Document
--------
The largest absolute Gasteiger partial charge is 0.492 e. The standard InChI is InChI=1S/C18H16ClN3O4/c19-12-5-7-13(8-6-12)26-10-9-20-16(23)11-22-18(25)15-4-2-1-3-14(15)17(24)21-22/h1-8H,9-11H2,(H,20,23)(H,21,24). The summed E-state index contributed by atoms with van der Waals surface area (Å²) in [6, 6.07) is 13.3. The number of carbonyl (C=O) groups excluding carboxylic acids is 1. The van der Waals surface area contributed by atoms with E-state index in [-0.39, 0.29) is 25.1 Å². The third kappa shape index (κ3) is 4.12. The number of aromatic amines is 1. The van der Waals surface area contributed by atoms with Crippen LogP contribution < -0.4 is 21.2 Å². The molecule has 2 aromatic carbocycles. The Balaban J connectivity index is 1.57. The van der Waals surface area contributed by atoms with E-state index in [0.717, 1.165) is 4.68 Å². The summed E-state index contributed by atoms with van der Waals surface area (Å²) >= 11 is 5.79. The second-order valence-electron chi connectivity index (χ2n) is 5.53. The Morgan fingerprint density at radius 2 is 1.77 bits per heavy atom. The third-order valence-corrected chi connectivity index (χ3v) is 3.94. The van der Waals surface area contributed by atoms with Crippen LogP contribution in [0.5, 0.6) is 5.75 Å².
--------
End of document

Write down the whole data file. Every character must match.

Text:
The largest absolute Gasteiger partial charge is 0.492 e. The standard InChI is InChI=1S/C18H16ClN3O4/c19-12-5-7-13(8-6-12)26-10-9-20-16(23)11-22-18(25)15-4-2-1-3-14(15)17(24)21-22/h1-8H,9-11H2,(H,20,23)(H,21,24). The summed E-state index contributed by atoms with van der Waals surface area (Å²) in [6, 6.07) is 13.3. The number of carbonyl (C=O) groups excluding carboxylic acids is 1. The van der Waals surface area contributed by atoms with E-state index in [-0.39, 0.29) is 25.1 Å². The third kappa shape index (κ3) is 4.12. The number of aromatic amines is 1. The van der Waals surface area contributed by atoms with Crippen LogP contribution < -0.4 is 21.2 Å². The molecule has 2 aromatic carbocycles. The Balaban J connectivity index is 1.57. The van der Waals surface area contributed by atoms with E-state index in [0.717, 1.165) is 4.68 Å². The summed E-state index contributed by atoms with van der Waals surface area (Å²) >= 11 is 5.79. The second-order valence-electron chi connectivity index (χ2n) is 5.53. The Morgan fingerprint density at radius 2 is 1.77 bits per heavy atom. The third-order valence-corrected chi connectivity index (χ3v) is 3.94. The van der Waals surface area contributed by atoms with Crippen LogP contribution in [0.5, 0.6) is 5.75 Å².